Where the future begins

Science graduates needn't go to the City or abroad to find work - just to Cambridge. Roger Trapp reports
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In a few short years, mobile phones have moved from a rich man's plaything to everyday convenience. But it is generally reckoned that this is just the beginning of the evolution. Such are the advances in technology that phones could soon be packed with many more features.

In an effort to work out what additions might be possible or practical, a team of engineers in Cambridge has developed computer-based simulations of the personal communications system of the future. The scenarios enable them to obtain a much better idea of how a potential product might work than can be done with the scale models.

It is, says Cambridge Consultants, just one example of how a multi-disciplinary approach brings advantages to companies worldwide. It also shows that the nation's best science graduates do not have to head for the City and devise financial derivatives to find fulfilling work in their own land.

Engineers work mainly on specific products for clients, "But at times they work with members of other groups to develop things in house," says Stephen Eason, head of the organisation's product definition group. "We try to point the technology in the right direction as far as the user is concerned. Rather than thinking of technology as an unstoppable juggernaut, we're trying to understand what consumers are going to be looking for."

As part of this work of improving "user interfaces" (methods of making machines work). Mr Eason and his colleagues spend a lot of time in consumer electronics stores studying how they are arranged and watching how customers react to products.

There are a "critical few seconds" in which a member of the public will pick up a product in a shop and play with it. If they understands how it works in that time, there is a chance that they will buy it, he says, adding that the history of product development is littered with good products that did not sell because they could not make that vital link with the consumer.

Since growing out of the university more than 30 years ago, Cambridge Consultants has given this sort of assistance to companies in a variety of industries, giving it a turnover last year of nearly pounds 19m. Many clients do not wish to be named because they are protective of the advantages they feel they have been given, but others include the consumer electronics company Philips, London Underground and the European instrumentation company Landis & Gyr.

According to the managing director, Howard Biddle, clients use the firm - which since 1972 has been part of the US-based technology consulting firm Arthur D Little - "for a variety of things". These range from assistance with making a "step change" rather than an incremental development in technology to introducing fresh ideas.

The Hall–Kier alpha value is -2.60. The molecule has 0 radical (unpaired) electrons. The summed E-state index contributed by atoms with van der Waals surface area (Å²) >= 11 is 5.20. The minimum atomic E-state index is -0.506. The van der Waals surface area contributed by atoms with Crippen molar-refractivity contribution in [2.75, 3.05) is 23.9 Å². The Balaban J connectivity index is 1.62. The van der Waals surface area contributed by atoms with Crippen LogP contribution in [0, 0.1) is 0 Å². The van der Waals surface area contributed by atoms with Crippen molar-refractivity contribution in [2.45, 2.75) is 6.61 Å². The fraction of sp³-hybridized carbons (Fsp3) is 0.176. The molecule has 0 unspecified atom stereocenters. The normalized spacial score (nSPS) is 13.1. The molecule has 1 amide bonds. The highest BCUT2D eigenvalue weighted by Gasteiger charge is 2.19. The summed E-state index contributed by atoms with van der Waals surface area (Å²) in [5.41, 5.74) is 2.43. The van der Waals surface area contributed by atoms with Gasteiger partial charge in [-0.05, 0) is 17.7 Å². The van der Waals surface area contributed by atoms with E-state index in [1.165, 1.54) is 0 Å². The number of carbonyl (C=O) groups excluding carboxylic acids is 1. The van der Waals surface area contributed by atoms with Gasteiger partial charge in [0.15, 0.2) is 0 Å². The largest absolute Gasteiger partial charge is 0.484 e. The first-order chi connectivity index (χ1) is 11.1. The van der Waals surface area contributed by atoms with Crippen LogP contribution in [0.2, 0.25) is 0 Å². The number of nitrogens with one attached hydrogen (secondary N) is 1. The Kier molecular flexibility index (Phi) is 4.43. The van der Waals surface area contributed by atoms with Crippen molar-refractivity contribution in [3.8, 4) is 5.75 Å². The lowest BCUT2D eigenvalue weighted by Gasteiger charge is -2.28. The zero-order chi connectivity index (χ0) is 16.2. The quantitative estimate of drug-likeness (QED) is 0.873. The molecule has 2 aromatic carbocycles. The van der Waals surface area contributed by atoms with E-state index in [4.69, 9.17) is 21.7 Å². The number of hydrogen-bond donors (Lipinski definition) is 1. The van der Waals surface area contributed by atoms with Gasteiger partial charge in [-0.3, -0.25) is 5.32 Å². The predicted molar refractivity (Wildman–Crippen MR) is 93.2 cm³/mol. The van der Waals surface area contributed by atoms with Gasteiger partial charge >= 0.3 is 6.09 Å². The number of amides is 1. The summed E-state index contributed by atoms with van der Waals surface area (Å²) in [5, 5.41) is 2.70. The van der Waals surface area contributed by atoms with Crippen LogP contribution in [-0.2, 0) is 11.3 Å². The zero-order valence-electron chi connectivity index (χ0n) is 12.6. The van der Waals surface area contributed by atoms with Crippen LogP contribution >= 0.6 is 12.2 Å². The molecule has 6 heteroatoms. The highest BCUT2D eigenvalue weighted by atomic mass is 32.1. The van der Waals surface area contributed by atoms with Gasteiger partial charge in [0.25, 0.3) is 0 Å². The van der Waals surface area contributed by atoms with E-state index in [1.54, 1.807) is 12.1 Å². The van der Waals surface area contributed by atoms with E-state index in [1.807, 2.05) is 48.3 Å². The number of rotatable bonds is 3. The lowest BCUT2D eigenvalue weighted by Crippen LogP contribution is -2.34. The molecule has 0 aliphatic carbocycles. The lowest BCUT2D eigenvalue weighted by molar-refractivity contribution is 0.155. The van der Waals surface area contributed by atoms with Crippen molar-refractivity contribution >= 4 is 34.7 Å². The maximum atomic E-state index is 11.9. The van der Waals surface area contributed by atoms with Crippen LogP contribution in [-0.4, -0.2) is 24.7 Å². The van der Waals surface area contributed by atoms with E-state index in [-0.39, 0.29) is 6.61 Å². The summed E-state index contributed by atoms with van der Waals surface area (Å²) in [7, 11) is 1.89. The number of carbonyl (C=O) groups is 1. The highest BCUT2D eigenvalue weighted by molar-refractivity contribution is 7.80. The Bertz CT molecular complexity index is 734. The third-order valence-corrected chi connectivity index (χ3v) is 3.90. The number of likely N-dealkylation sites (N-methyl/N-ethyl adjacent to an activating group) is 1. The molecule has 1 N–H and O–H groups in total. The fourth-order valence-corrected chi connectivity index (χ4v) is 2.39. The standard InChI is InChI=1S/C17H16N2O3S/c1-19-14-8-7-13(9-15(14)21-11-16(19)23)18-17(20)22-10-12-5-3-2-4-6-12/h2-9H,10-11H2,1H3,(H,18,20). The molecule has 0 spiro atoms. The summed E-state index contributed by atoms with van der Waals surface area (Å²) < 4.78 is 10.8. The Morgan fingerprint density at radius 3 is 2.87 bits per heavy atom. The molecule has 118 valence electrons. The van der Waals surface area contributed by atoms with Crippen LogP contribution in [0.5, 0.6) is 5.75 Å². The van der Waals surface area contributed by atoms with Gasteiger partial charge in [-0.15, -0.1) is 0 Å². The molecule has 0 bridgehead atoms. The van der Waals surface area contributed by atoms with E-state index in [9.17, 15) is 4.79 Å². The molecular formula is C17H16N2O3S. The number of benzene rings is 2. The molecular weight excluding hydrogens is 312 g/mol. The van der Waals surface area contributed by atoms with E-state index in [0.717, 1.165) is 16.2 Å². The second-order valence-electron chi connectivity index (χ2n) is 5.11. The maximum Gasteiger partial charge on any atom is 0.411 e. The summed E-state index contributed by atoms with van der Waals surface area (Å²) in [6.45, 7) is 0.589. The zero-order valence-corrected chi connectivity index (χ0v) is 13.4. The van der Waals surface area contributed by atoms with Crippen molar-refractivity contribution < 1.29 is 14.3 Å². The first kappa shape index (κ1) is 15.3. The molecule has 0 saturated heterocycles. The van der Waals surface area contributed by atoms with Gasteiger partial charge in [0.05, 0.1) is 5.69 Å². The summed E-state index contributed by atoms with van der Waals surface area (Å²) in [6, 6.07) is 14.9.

The latter is perhaps the most powerful service that an organisation like Cambridge Consultants can offer companies with stretched resources seeking to advance in competitive markets. The firm has about 300 highly trained engineers and product designers itself and - thanks to the link with Arthur D Little - can plug into many more around the world.

The average age of these people is about 30. Many have postgraduate qualifications, and Mr Biddle admits the atmosphere is something of a hothouse. But having so many like-minded people in one place is highly conducive to innovation, he says.

Though the premises on the science park north of the city have expanded in something of a ramshackle fashion lately, the organisation seeks to create conditions - such as free coffee machines and a free canteen - that encourage staff to gather together and discuss ideas informally as well as in formal settings.

"It's very vibrant," says Mr Biddle. "Most people join us because we're certainly not doing the same sort of products day in, day out."

Though many staff have studied at other prestigious universities, close links with Cambridge colleges ensure a supply of suitable recruits. Some personnel are also hired for their experience in industry. But with engineering recently falling from favour among students, it is not always possible to find the right blend of skills, even though a scheme started about 10 years ago is helping to redress that balance.

The firm takes on about six people a year as technical scholars who are between school and university. They spend the summer vacations with the organisation, with some joining full-time on graduation and others heading into industry in the hope that they will return later. All have achieved almost perfect A-level results. "It's a bit daunting," says Mr Biddle.

He and his colleagues are starting to make more of the Arthur D Little link, even as a lure to graduates who want to travel. But he is keen to recruit more people from continental Europe and has begun setting targets in this area: "We're a bit too English," he says.